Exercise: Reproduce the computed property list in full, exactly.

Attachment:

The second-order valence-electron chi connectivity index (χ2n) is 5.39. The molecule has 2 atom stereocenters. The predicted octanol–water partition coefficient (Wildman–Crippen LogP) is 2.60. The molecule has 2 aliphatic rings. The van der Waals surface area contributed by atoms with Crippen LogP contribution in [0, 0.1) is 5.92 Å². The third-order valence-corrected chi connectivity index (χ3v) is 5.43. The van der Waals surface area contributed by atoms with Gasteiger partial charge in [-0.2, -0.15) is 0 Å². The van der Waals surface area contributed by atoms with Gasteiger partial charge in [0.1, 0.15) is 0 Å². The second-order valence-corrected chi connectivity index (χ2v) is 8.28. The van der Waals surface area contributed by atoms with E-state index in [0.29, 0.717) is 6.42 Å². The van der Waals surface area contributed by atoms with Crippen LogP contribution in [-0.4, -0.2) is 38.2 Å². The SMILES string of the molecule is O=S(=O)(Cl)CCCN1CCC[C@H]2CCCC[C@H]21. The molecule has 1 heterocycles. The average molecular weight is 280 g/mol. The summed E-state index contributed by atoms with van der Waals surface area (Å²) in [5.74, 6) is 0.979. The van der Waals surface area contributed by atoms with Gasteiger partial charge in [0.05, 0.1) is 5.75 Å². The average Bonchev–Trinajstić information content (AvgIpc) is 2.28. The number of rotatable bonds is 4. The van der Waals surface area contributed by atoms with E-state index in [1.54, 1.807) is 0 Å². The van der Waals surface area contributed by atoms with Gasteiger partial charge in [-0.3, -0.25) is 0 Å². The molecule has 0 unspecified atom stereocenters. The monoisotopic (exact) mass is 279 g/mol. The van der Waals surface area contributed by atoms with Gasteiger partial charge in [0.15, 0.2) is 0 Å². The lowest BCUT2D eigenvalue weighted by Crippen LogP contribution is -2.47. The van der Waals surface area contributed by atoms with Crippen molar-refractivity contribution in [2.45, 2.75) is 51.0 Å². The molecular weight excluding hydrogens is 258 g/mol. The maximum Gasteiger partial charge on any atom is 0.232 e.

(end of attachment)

The second-order valence-electron chi connectivity index (χ2n) is 5.39. The molecule has 2 atom stereocenters. The predicted octanol–water partition coefficient (Wildman–Crippen LogP) is 2.60. The molecule has 2 aliphatic rings. The van der Waals surface area contributed by atoms with Crippen LogP contribution in [0, 0.1) is 5.92 Å². The third-order valence-corrected chi connectivity index (χ3v) is 5.43. The van der Waals surface area contributed by atoms with Gasteiger partial charge in [-0.2, -0.15) is 0 Å². The van der Waals surface area contributed by atoms with Gasteiger partial charge in [0.1, 0.15) is 0 Å². The second-order valence-corrected chi connectivity index (χ2v) is 8.28. The van der Waals surface area contributed by atoms with E-state index in [0.29, 0.717) is 6.42 Å². The van der Waals surface area contributed by atoms with Crippen LogP contribution in [-0.4, -0.2) is 38.2 Å². The SMILES string of the molecule is O=S(=O)(Cl)CCCN1CCC[C@H]2CCCC[C@H]21. The molecule has 1 heterocycles. The average molecular weight is 280 g/mol. The summed E-state index contributed by atoms with van der Waals surface area (Å²) in [5.74, 6) is 0.979. The van der Waals surface area contributed by atoms with Gasteiger partial charge in [0.05, 0.1) is 5.75 Å². The average Bonchev–Trinajstić information content (AvgIpc) is 2.28. The number of rotatable bonds is 4. The van der Waals surface area contributed by atoms with E-state index in [1.54, 1.807) is 0 Å². The van der Waals surface area contributed by atoms with Gasteiger partial charge in [-0.3, -0.25) is 0 Å². The molecule has 0 unspecified atom stereocenters. The monoisotopic (exact) mass is 279 g/mol. The van der Waals surface area contributed by atoms with Gasteiger partial charge in [0.15, 0.2) is 0 Å². The lowest BCUT2D eigenvalue weighted by Crippen LogP contribution is -2.47. The van der Waals surface area contributed by atoms with Crippen molar-refractivity contribution in [2.45, 2.75) is 51.0 Å². The molecular weight excluding hydrogens is 258 g/mol. The maximum Gasteiger partial charge on any atom is 0.232 e.